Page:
How to enable the btrfs Anaconda option on Fedora 13

FedoraFedora 13 is one of a handful of Linux distributions with support for btrfs, the B-tree File System, one of the newest file systems in the Linux kernel. Btrfs is destined to be the default Linux file system. Expect to see it as the default on Fedora by the time Fedora 17 comes along. For now, however, it is still an experimental file system, If you installed Fedora using any of the live installation media, btrfs will not be available as an option in the File System Type menu. To play with btrfs on Fedora, you will have to use the (bfo) installation media or the DVD installation media, which is not a live media.

This tutorial will show how to enable the btrfs option using both methods of installation. Let’s begin the bfo method.

How do you install Fedora 13 on a btrfs root?: The answer – Fedora 13 btrfs installation guide.

To using the bfo method requires that you download a small iso image, burn it to disk and boot your computer from it. At the boot menu, select the Install option and hit the Enter key.

Boot options for bfo method of installation

The beauty of using the bfo method is that it enables you to install the current, the rawhide, and the last stable version of Fedora. Since we are trying to install the stable version of Fedora 13, choose the Fedora 13 option for your platform. My test environment is a 64-bit platform, so I have chosen Fedora-13-x86_64. To edit the Anaconda options for your selection, just press the Tab button on your keyboard.


The default Anaconda options are show here. Press the Space bar and type btrfs.

Default Anaconda boot options

Ater typing btrfs, the options should look just like this. Enter to boot with the options.

Brtfs appended to Anaconda boot options

If you want to have ipv6 support, make no changes in this window and continue with the rest of the installation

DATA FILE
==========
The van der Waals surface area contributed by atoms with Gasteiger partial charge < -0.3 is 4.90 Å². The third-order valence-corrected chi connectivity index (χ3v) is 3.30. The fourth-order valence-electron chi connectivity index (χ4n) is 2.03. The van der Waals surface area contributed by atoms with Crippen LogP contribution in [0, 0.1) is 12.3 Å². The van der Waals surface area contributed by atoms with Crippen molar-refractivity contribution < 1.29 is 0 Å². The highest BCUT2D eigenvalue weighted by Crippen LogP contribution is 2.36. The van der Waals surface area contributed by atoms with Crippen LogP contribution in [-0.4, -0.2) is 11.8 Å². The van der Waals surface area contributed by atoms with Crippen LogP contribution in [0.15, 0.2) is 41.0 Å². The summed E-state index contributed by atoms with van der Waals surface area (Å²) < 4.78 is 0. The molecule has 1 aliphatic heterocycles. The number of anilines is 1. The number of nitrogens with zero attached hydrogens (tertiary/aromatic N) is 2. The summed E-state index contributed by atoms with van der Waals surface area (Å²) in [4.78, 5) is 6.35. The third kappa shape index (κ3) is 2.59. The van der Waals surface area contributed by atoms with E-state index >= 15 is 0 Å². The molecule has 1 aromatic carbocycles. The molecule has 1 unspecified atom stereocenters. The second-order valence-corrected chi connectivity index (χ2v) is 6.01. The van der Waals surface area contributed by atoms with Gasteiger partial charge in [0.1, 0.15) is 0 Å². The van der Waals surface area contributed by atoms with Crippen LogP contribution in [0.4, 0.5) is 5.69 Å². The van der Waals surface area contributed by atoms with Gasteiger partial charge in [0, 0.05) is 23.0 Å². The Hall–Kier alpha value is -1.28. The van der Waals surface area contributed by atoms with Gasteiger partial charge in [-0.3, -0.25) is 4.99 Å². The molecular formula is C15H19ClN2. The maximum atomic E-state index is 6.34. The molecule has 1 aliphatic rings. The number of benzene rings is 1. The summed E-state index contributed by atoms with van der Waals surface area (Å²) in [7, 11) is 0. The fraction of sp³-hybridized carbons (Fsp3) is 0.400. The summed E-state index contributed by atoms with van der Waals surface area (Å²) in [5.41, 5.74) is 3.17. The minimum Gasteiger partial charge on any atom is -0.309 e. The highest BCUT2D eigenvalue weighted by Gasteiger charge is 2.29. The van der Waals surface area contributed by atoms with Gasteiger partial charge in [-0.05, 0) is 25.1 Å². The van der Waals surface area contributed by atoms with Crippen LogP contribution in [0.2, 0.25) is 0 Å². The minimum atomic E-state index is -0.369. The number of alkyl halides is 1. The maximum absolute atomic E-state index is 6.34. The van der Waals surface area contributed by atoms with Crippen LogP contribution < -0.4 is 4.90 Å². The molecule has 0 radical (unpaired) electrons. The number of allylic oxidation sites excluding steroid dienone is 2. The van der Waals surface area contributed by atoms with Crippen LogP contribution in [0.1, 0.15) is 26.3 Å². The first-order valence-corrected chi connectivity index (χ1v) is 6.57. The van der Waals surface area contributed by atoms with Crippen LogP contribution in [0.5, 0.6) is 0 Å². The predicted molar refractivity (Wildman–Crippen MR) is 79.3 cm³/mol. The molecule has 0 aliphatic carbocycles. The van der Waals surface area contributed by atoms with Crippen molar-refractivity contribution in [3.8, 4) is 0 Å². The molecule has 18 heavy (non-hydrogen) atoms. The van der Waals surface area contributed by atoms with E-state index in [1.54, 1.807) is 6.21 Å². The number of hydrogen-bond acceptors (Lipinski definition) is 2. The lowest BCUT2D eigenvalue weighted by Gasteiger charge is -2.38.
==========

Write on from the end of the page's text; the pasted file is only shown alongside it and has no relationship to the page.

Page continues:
Optional media checking

The image above marks the end of the phase of the bfo method where btrfs is enabled. Now, let’s see how to enable btrfs if you were using the DVD installation media. As with the bfo method, using the DVD method requires that you download and burn the DVD iso image to disc. Then boot you computer from it.

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  1. Stoklait_Charfish

    Yes, finid, to explain, when I say “has to be ext3” my brain understands that to mean “can be ext2, ext3 or ext4” but my digits refused to transcribe such verbosity in a casual comment.
    Luckily you were not fooled by my lazy fingers into following a personal preference. “;0)

  2. Stoklait_Charfish

    Nice article for the adventurous!

    I have been running F13x64 (w/ kern for a month with BTRFS for /root and /home and have to say that it is brilliant, very fast and stable for daily desktop use.

    However, a strict backup strategy is still recommended and the /boot partition has to be ext3.

    BTW: You may wish to let readers know (future article?) that F13 with patched GRUB 0.97 also supports BIOS booting into GPT partitioned disks. This has many advantages over MBR and can be done using gdisk for HDD pre-partitioning and SystemRescueCD to patch the bootloader during installation.

  3. Pingback: Links 2/8/2010: Linux 2.6.35 Released, AppArmor in Linux 2.6.36 | Techrights

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